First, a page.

Wednesday, October 11, 2006
Lord & Taylor, Water Tower Place, Chicago, Illinois. (photo by Justin Hall, 2003)
Water Tower Place store to close in spring as owner of indoor mall takes back space; fate of retailer's suburban Chicago outlets is unclear
By Sandra Jones
Chicago Tribune staff reporter
CHICAGO - Lord & Taylor plans to shutter its Water Tower Place store next spring, a move that diminishes the New York retailer's presence in the Chicago area and frees up one of the most prominent locations on the Magnificent Mile.
The decision to leave Michigan Avenue comes one day after investment group NRDC Equity Partners LLC acquired the 48-store chain from Federated Department Stores Inc. for $1.1 billion.
News of the closing follows the conversion of Marshall Field's, also at Water Tower Place, to Macy's last month and changes the face of one of the busiest shopping corners in the city. The two department stores opened as the anchors of Water Tower Place in 1975 and helped the indoor mall--a pioneer in bringing suburban-style shopping to the city--become one of the most popular tourist destinations in Chicago, with an estimated 20 million visitors a year.
Water Tower Place's owner, General Growth Properties Inc., has been eager to redevelop the Lord & Taylor space since acquiring the mall from Maryland's Rouse Co. in 2004.
NRDC, for its part, is concentrating on reviving the storied Lord & Taylor brand, particularly in the Northeast, where the retailer has been a fixture in New York for more than a century. The Purchase, N.Y.-based group, which also owns a stake in Linens 'n Things Inc., plans to put $150 million in capital improvements into Lord & Taylor stores and just hired former Saks Fifth Avenue CEO Christina Johnson to help them.
Lord & Taylor has suffered from neglect under a string of owners, most recently May Department Stores Co. It closed 32 of its weaker stores starting in 2003 and endured several turnaround attempts, losing its luster along the way.
Lord & Taylor is getting out of the Mag Mile property because the lease is up and General Growth wants to take back the space, said Johnson.
"This is not a decision of our making," said Johnson. "We would have liked to have remained."
Still, it is unclear if NRDC will keep the remaining four Lord & Taylor stores in the Chicago area. The Chicago-area stores combined generate roughly $120 million in sales, according to a person familiar with the stores. That's less than 10 percent of the chain's $1.4 billion in annual sales last year.
The remaining stores are at Northbrook Court in Northbrook, Woodfield mall in Schaumburg, Oakbrook Center in Oak Brook and Old Orchard in Skokie.
The Northbrook Court store is the most likely to be closed, according to a person familiar with the plans. General Growth is close to a deal to take the space back from NRDC and will most likely redevelop it.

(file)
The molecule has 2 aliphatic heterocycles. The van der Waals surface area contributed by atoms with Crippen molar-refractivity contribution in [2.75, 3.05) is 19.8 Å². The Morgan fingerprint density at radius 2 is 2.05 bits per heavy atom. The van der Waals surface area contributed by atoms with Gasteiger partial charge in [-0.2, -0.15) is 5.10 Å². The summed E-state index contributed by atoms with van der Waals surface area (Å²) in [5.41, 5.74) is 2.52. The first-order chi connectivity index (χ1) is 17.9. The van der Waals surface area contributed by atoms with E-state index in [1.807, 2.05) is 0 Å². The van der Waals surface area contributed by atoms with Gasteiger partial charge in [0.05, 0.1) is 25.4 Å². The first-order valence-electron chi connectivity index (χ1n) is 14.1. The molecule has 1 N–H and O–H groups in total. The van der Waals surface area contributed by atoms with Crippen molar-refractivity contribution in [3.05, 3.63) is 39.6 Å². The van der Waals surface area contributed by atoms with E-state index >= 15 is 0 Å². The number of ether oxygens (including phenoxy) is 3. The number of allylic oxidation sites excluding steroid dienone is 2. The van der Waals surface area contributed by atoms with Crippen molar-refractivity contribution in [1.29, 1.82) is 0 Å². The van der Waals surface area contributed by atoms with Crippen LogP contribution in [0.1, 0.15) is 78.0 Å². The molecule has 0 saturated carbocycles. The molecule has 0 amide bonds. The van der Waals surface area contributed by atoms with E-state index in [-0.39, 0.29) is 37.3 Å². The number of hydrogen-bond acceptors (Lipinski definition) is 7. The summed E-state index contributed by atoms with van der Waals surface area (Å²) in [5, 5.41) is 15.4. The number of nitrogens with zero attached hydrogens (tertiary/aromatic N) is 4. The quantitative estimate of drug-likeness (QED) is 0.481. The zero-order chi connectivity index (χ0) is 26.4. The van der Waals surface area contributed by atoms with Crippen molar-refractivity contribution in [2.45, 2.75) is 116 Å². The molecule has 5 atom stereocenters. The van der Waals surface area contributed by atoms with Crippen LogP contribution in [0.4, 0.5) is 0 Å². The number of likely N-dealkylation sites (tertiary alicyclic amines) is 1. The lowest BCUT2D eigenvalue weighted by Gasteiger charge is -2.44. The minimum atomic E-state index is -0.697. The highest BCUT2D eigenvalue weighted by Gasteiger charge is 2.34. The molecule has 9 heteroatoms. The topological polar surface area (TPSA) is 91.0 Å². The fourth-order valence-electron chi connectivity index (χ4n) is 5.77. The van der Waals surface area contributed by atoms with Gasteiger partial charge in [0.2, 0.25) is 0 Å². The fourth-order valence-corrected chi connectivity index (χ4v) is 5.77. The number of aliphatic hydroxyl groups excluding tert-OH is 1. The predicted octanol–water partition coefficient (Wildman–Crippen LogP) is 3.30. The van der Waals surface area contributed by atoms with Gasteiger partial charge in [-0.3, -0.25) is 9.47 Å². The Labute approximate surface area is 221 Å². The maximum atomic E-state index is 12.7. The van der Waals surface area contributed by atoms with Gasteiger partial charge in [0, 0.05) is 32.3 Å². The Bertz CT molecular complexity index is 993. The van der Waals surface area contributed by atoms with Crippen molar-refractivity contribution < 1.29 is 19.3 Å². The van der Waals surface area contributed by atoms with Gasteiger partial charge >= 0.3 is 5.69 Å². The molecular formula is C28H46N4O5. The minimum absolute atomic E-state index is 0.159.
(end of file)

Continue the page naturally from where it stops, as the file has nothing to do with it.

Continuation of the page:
General Growth officials declined to comment on the Northbrook store's future and declined to disclose plans for the Water Tower space.
"We're looking at a bunch of options," said Mitch Feldman, Water Tower's general manager. It will take three to six months to finalize plans, he said.
NRDC's Johnson also declined to comment specifically on the Northbrook store, but said, "We have no plans to close any stores."
Lord & Taylor's sales at the Mag Mile outpost have been declining for years, ringing up an estimated $25 million to $30 million a year, down from as much as $50 million in the store's heyday, according to people familiar with the store.
General Growth has been looking for ways to boost Water Tower's sales from a relatively mediocre $500 per square foot to as much as $900 within three to five years.
Department stores have traditionally paid minimal rent in exchange for their drawing power. Breaking up the seven-level, 140,000-square-foot Lord & Taylor space into smaller units aimed at specialty stores and restaurants would allow General Growth to generate high rents, said Allen Joffe, retail real estate broker at Baum Realty Group Inc. in Chicago. "Spaces like that don't come on the market very often," he said.
American Girl Place, located just down the street, looked at the site this year as a way to expand its doll store and playland for girls. Von Maur, the Davenport, Iowa-based department store, has also been eager to expand in Chicago and has had its eye on Lord & Taylor real estate.
American Girl officials couldn't be reached for comment.
New York based retail consultant Burt Flickinger predicts that despite Lord & Taylor's loyal customers in the Northeast, it has a chance to improve its business in Chicago, particularly as Macy's wrestles to attract shoppers disenchanted with its takeover of Marshall Field's.
"There is definitely a place for Lord & Taylor," said Flickinger. "When they've got their merchandising magic working for them, it's a very productive store. With consumers being very disappointed that Marshall Field's is gone, there's a great opportunity."